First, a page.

University of Miami

UM will introduce new football coach Mark Richt at 10 a.m. Friday

Mark Richt will be introduced as the 24th head football coach in UM history at 10 a.m. Friday, Dec. 4, 2015.
Mark Richt will be introduced as the 24th head football coach in UM history at 10 a.m. Friday, Dec. 4, 2015. AP

It took a while, but Miami Hurricanes fans were able to exhale just before 1:30 p.m. Thursday when the University of Miami sent out a news release making it official that it had a new football coach.

The school declined to name the coach, but the whole world has a pretty good idea.

“The University of Miami will hold a press conference Friday morning at 10… at the Donna E. Shalala Center on the Coral Gables campus to introduce the 24th head football coach in school history,” the release began.

That man: former Georgia coach Mark Richt, one of the most successful coaches in college football history. Count on some green and orange in his outfit Friday.

The general public cannot attend the news conference. However, the conference will be streamed on HurricaneSports.com and televised by various local stations.

Here’s a little fact to ponder while you’re waiting for the news conference: Per ESPN Stats & Information, only three coaches in the history of the Football Bowl Subdivision (formerly called Division I-A) have won more games in their first 15 seasons as a head coach than Richt (145-51) did during his 15 seasons at Georgia:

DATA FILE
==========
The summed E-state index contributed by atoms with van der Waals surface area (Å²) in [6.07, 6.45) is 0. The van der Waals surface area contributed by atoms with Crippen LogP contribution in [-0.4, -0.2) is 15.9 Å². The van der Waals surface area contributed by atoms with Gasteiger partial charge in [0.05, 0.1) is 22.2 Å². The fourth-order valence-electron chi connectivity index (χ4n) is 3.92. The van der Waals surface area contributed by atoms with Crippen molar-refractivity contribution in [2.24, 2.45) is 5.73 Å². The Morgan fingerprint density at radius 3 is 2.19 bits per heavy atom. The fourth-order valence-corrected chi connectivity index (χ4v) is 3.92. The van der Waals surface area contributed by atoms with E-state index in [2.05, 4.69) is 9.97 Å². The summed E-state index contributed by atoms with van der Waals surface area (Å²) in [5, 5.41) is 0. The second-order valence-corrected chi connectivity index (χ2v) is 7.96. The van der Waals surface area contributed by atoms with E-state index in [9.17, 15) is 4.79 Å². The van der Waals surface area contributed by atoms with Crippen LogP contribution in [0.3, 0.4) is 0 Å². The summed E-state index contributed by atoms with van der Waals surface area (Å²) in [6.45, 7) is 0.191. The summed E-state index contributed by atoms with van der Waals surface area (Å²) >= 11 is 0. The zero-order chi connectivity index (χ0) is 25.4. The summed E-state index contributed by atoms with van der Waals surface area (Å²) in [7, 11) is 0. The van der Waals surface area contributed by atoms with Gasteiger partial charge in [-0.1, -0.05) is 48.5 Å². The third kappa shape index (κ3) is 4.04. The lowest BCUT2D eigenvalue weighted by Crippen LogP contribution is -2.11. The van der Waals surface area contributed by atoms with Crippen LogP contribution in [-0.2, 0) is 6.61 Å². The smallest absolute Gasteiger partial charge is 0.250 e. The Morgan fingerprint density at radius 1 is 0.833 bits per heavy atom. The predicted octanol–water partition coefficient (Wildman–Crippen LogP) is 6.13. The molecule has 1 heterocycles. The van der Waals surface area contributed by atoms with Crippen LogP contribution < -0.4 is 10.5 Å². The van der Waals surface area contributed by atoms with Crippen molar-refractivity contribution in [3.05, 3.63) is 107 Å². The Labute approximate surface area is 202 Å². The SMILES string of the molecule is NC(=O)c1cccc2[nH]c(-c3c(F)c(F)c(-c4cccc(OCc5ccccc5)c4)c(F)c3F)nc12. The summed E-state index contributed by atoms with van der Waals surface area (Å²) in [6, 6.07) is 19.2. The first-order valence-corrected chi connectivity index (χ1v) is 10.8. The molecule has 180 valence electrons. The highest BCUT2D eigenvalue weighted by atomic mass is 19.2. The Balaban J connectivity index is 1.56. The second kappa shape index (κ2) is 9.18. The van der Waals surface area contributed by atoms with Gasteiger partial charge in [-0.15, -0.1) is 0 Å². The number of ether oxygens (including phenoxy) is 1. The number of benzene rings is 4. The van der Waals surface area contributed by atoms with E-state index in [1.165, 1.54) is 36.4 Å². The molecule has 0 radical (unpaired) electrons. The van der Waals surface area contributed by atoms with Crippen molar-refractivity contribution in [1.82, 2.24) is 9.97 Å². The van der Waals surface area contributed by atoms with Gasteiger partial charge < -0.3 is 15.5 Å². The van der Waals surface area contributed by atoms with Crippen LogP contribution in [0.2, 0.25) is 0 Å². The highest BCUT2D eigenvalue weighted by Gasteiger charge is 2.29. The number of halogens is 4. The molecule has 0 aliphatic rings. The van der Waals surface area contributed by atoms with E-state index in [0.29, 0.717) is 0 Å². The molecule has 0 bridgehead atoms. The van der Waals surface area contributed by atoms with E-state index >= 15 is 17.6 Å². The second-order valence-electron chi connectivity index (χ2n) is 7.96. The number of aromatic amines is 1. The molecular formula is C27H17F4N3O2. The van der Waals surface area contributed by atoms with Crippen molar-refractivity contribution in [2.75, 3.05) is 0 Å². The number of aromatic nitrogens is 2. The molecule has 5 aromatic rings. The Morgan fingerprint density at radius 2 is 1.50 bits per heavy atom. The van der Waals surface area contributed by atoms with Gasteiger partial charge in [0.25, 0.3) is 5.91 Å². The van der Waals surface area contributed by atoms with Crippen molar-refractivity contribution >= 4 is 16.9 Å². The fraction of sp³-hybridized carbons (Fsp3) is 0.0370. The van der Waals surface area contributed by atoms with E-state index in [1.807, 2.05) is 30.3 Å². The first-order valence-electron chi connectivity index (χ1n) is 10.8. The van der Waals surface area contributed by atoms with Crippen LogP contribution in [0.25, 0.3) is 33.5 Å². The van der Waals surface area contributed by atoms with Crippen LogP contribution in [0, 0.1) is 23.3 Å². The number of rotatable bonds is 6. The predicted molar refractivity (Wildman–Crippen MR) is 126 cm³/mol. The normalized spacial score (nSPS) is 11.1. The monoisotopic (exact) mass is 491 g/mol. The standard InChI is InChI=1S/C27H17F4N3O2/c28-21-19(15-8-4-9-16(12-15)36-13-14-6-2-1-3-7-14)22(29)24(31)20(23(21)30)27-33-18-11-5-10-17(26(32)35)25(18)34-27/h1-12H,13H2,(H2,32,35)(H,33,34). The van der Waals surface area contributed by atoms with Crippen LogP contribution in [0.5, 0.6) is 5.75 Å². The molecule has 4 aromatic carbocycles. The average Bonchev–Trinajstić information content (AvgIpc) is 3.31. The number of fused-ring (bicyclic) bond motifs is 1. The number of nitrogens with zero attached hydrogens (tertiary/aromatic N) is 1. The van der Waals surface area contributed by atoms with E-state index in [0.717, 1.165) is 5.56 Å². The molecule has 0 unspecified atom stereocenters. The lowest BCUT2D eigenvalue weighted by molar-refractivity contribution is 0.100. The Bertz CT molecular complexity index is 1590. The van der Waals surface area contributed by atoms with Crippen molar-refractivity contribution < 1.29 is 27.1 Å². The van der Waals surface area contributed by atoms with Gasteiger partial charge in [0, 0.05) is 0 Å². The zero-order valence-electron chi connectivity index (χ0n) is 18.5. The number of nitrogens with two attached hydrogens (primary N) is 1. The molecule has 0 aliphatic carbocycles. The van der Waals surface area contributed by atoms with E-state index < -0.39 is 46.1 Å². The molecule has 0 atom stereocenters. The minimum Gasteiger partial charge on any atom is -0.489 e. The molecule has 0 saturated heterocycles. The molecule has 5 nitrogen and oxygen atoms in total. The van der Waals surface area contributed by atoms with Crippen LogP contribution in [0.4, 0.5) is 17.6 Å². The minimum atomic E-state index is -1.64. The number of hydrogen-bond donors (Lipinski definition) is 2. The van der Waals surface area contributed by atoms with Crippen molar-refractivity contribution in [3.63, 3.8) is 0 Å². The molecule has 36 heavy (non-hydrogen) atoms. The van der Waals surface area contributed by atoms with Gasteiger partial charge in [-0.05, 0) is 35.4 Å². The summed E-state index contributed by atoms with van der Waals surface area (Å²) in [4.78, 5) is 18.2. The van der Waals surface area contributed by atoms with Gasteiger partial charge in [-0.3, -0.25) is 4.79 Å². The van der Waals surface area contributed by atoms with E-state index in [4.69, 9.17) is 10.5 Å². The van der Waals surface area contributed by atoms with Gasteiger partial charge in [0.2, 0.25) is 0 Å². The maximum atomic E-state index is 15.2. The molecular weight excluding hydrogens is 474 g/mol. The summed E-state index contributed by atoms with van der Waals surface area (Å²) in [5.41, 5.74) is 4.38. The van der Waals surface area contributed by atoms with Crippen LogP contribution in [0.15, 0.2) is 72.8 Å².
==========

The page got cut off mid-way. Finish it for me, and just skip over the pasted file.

▪ Bob Stoops, Oklahoma, 160 (1999-2013);

▪ Barry Switzer, Oklahoma, 148 (1973-1987);

▪ Tom Osborne, Nebraska, 147 (1973-1987).

Present at the news conference will be UM president Julio Frenk and members of the administration, board of trustee members, donors, coaches, select football players and you can bet a lot of former Hurricanes throwing up the U.

More than 100 are expected to attend.

On Thursday, Georgia announced that Bulldogs assistant coach Bryan McClendon, the wide receivers coach, would serve as the interim head coach for the bowl game.

At Monday’s Georgia news conference, one day after he was fired, Richt said he planned to coach the bowl game for the Bulldogs.

“My plan right now, quite frankly, is to get prepared for this bowl game,” Richt had said. “I’m really looking forward to coaching these boys one more time.”

But that was before he had agreed to become Miami’s coach on Wednesday, then went to Georgia to say goodbye to his Bulldogs on Thursday.

Georgia officials, per ESPN, were told by Richt on Thursday that he would not coach in the postseason game. He is expected to go out recruiting for the Hurricanes as early as Friday.

Alabama defensive coordinator Kirby Smart reportedly will replace Richt as Georgia’s next coach. Georgia finished the regular season 9-3, third in the SEC East.

The Hurricanes are 8-4, third in the Atlantic Coast Conference’s Coastal Division.

Zach Klein, the sports director at WSB in Atlanta, reported late Thursday afternoon that when Richt said goodbye at UGA to his players Thursday, “per source, Richt became very emotional and told players he had all intentions of coaching them in a bowl game and then take a year off.”